And he was certainly not alone. The March 1971 issue of Theological Studies carried my article “Continued Dissent: Is It Responsible Loyalty?” in which I showed that the decision-making principles of Fr. Charles E. Curran could not say a firm “No!” to spouse–swapping. No one, including Fr. Curran, accused me of making a straw man.
I think that Theodore E. McCarrick rationalized his actions as being somehow acceptable in the new-morality ballpark. If that is correct, then I hope that the McCarrick investigators will give due consideration to the socio-ecclesial environment in which he lived and operated, and that includes the people and the events which built that culture. I have addressed this previously with a list of 13 socio-ecclesial factors in the May 20 2019 issue of Homiletic and Pastoral Review.
Saint Pope John Paul II, in his 1994 Letter to Families, gave us a positive way to think about the human sexual act—as a renewal of the marriage covenant (n.12). This provides an intrinsically honest meaning of the marriage act to contrast with the “intrinsically dishonest” act of marital contraception defined in Humanae Vitae, 14.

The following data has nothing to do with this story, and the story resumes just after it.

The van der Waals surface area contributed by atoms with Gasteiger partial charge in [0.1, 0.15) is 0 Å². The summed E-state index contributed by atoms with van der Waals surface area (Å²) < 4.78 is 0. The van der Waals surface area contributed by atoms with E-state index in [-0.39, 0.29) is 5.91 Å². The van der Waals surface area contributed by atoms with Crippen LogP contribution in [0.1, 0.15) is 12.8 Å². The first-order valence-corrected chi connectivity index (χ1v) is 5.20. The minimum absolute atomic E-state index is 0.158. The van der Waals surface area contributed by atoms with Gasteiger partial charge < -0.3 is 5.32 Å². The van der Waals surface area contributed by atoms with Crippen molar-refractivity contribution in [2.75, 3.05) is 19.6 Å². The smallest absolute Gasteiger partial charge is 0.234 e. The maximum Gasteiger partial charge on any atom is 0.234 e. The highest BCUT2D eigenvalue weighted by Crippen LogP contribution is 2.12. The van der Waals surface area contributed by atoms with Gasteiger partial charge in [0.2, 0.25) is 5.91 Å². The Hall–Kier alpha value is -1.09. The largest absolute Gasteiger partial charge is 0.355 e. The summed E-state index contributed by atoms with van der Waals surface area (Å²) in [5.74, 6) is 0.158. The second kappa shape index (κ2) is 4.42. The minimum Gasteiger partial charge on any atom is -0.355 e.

If this is pursued, the McCarrick investigation can both improve the episcopal promotion process and also improve the socio-ecclesial environment in which priests, bishops and theologians live and teach. However, for these benefits to develop, I submit that it is necessary for our bishops to repudiate collectively and individually the big-picture, can’t-say-no-to-anything hypothesis advanced by the pro-contraception party within the Church.
Not long ago Cardinal Timothy Dolan mentioned that he and his fellow American bishops have suffered 50 years of laryngitis regarding Humanae Vitae. The time has come for them to use their voices to affirm its teaching, following and building upon the teaching of John Paul II. Our ecclesial leaders need to teach that the human sexual act is intended by God to be exclusively a marriage act. Further, within marriage it ought to be a renewal of the faith and love of their marriage covenant, for better and for worse, including the sometimes imagined worse of possible pregnancy. The practical living of its teaching includes a sometimes daily cross, but almost no one with an open heart and mind can fail to understand the covenant-renewal meaning of the marriage act.
A huge difference between 1968 and the present is the current almost universal access to the teaching of natural family planning systems. At least one NFP program includes the pattern of breastfeeding that typically postpones the return of postpartum fertility for 14 to 15 months. So effective is contemporary chaste NFP that some in the Church and the NFP movement worry that NFP is being used selfishly or with a contraceptive mentality, but perhaps that’s the subject of another article.
(Editor’s note: Cardinal O’Boyle was archbishop of Washington, D.C., not Baltimore as originally stated in the essay.)